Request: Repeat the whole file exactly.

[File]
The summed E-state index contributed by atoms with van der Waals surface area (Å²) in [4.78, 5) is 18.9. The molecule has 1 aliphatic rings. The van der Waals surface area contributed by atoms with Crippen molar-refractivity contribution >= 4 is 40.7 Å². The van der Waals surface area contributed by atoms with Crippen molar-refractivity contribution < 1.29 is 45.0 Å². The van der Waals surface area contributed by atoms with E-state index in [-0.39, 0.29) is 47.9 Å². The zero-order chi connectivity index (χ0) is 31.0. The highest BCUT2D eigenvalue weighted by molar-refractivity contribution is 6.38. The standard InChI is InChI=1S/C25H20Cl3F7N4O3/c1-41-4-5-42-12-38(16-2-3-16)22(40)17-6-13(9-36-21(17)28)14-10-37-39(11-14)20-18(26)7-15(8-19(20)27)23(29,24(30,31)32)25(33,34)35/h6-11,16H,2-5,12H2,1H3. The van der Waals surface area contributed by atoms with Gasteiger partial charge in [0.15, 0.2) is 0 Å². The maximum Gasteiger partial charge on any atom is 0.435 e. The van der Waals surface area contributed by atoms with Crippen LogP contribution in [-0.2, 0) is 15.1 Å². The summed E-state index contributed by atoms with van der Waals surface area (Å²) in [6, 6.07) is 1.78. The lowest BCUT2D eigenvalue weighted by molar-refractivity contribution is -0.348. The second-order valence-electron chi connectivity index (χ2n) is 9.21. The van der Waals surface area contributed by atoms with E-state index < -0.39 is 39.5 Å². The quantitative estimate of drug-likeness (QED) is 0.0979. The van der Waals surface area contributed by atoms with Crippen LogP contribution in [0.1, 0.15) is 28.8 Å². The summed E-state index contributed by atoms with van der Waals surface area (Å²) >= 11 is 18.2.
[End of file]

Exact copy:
The summed E-state index contributed by atoms with van der Waals surface area (Å²) in [4.78, 5) is 18.9. The molecule has 1 aliphatic rings. The van der Waals surface area contributed by atoms with Crippen molar-refractivity contribution >= 4 is 40.7 Å². The van der Waals surface area contributed by atoms with Crippen molar-refractivity contribution < 1.29 is 45.0 Å². The van der Waals surface area contributed by atoms with E-state index in [-0.39, 0.29) is 47.9 Å². The zero-order chi connectivity index (χ0) is 31.0. The highest BCUT2D eigenvalue weighted by molar-refractivity contribution is 6.38. The standard InChI is InChI=1S/C25H20Cl3F7N4O3/c1-41-4-5-42-12-38(16-2-3-16)22(40)17-6-13(9-36-21(17)28)14-10-37-39(11-14)20-18(26)7-15(8-19(20)27)23(29,24(30,31)32)25(33,34)35/h6-11,16H,2-5,12H2,1H3. The van der Waals surface area contributed by atoms with Gasteiger partial charge in [0.15, 0.2) is 0 Å². The maximum Gasteiger partial charge on any atom is 0.435 e. The van der Waals surface area contributed by atoms with Crippen LogP contribution in [-0.2, 0) is 15.1 Å². The summed E-state index contributed by atoms with van der Waals surface area (Å²) in [6, 6.07) is 1.78. The lowest BCUT2D eigenvalue weighted by molar-refractivity contribution is -0.348. The second-order valence-electron chi connectivity index (χ2n) is 9.21. The van der Waals surface area contributed by atoms with E-state index < -0.39 is 39.5 Å². The quantitative estimate of drug-likeness (QED) is 0.0979. The van der Waals surface area contributed by atoms with Crippen LogP contribution in [0.1, 0.15) is 28.8 Å². The summed E-state index contributed by atoms with van der Waals surface area (Å²) >= 11 is 18.2.